The provincial government of Sindh is rightly credited for enacting various pro-women legislation after passing of the 18th Amendment in 2010 which empowered provinces.
These laws seek to protect women’s rights in various respects and have been a long-standing demand of rights activists in the country. They tend to protect victims of domestic violence and harassment, curb child marriages, ensure women’s participation in the agriculture sector, and safeguard maternity rights, among others.
The Sindh government has also set up the Sindh Commission on Status of Women (SCSW) — on the pattern of the National Commission on Status of Women in the center. A women development department has also been operating in the province for over a decade.
The Sindh Child Marriage Restraint Act 2013, according to rights expert Iqbal Detho, is proving to be instrumental in curbing child marriages, even though its implementation began a couple of years after its passing. He said this law is being applied by police as law enforcers can take cognisance of any such offence without seeking magisterial permission. “We have also been imparting training to policemen in Sindh to educate them about the right application of the various clauses of this law,” he shared.
However, some pro-women laws have failed to make any substantial headway in protecting women, and exist mostly on paper.
While discussing the minimal application of the Domestic Violence (Protection & Prevention) Act 2013, Detho said, “Police officials see confusion in the definition of the law as according to them there is no clear directive that police can take cognisance of such offences,” he added.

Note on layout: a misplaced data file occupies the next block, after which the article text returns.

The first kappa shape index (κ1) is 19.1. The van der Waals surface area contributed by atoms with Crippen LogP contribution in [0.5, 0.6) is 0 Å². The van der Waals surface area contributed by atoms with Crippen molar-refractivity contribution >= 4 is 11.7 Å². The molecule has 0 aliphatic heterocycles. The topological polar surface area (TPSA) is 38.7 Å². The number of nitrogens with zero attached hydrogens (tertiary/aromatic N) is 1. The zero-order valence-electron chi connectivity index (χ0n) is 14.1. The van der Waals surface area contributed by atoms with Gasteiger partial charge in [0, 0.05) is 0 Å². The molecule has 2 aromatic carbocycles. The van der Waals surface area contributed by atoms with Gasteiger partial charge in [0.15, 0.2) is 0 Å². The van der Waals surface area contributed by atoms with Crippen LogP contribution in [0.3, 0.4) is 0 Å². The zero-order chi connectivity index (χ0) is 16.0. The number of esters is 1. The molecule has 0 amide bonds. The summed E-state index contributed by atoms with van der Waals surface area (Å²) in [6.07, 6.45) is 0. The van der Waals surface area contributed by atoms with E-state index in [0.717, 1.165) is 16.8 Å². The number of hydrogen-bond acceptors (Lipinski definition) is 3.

Detho asserted that while other provinces have adopted the Protection Against Harassment of Women at Workplace Act 2010, Sindh has yet to do so, adding that several harassment complaints could be addressed through the legislation.
When it comes to safeguarding women’s rights, various administrative jurisdictions are involved and these departments don’t work under one umbrella — which SCSW Chairperson Nuzhat Shirin feels is a key missing ingredient. The women development department, social welfare department, police, and civil administration get simultaneously involved in women’s rights cases. “We need to strengthen existing departments instead of overlapping their authorities,” she commented.
She explained that if a women’s ‘safe home’ is to be established, it is the prerogative of the deputy commissioner, whereas a protection officer is to look after a woman in distress on behalf of the women development department. “The essential one-roof administration for such cases eludes us,” complained Shirin.
Detho also regretted the operation of only eight ‘woman and child police stations’ in Sindh, adding that separate police stations and protections centers need to be established where women feel safe to report crimes of violence, and are also offered protection and shelter when and if needed.
“This is something which is completely missing,” he regretted.